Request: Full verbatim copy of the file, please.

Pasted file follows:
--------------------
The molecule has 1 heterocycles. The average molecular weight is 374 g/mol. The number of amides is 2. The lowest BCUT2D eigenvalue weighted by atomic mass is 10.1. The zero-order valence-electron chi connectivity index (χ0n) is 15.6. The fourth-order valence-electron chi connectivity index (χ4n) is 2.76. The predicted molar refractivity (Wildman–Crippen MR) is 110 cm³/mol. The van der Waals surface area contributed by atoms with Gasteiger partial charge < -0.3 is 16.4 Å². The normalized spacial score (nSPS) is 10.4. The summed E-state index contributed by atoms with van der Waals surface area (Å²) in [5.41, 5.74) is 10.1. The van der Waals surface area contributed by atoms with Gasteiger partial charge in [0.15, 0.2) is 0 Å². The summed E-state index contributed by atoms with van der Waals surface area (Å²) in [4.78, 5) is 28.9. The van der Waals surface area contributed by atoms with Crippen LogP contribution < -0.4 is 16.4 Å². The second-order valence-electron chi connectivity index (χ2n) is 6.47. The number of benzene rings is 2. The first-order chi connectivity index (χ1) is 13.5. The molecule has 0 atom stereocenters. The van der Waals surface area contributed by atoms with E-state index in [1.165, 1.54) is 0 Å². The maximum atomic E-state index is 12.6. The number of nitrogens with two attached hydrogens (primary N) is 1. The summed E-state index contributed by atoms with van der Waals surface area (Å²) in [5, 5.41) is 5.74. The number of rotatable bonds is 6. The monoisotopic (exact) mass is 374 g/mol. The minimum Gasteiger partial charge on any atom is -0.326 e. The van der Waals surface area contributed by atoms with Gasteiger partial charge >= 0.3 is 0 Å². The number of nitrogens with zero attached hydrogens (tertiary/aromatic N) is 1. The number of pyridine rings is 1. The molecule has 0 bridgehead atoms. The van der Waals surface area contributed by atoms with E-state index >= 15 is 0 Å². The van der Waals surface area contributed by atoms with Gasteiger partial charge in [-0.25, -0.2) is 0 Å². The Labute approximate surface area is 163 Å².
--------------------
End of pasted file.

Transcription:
The molecule has 1 heterocycles. The average molecular weight is 374 g/mol. The number of amides is 2. The lowest BCUT2D eigenvalue weighted by atomic mass is 10.1. The zero-order valence-electron chi connectivity index (χ0n) is 15.6. The fourth-order valence-electron chi connectivity index (χ4n) is 2.76. The predicted molar refractivity (Wildman–Crippen MR) is 110 cm³/mol. The van der Waals surface area contributed by atoms with Gasteiger partial charge < -0.3 is 16.4 Å². The normalized spacial score (nSPS) is 10.4. The summed E-state index contributed by atoms with van der Waals surface area (Å²) in [5.41, 5.74) is 10.1. The van der Waals surface area contributed by atoms with Gasteiger partial charge in [0.15, 0.2) is 0 Å². The summed E-state index contributed by atoms with van der Waals surface area (Å²) in [4.78, 5) is 28.9. The van der Waals surface area contributed by atoms with Crippen LogP contribution < -0.4 is 16.4 Å². The second-order valence-electron chi connectivity index (χ2n) is 6.47. The number of benzene rings is 2. The first-order chi connectivity index (χ1) is 13.5. The molecule has 0 atom stereocenters. The van der Waals surface area contributed by atoms with E-state index in [1.165, 1.54) is 0 Å². The maximum atomic E-state index is 12.6. The number of nitrogens with two attached hydrogens (primary N) is 1. The summed E-state index contributed by atoms with van der Waals surface area (Å²) in [5, 5.41) is 5.74. The number of rotatable bonds is 6. The monoisotopic (exact) mass is 374 g/mol. The minimum Gasteiger partial charge on any atom is -0.326 e. The van der Waals surface area contributed by atoms with Gasteiger partial charge >= 0.3 is 0 Å². The number of nitrogens with zero attached hydrogens (tertiary/aromatic N) is 1. The number of pyridine rings is 1. The molecule has 0 bridgehead atoms. The van der Waals surface area contributed by atoms with E-state index >= 15 is 0 Å². The van der Waals surface area contributed by atoms with Gasteiger partial charge in [-0.25, -0.2) is 0 Å². The Labute approximate surface area is 163 Å².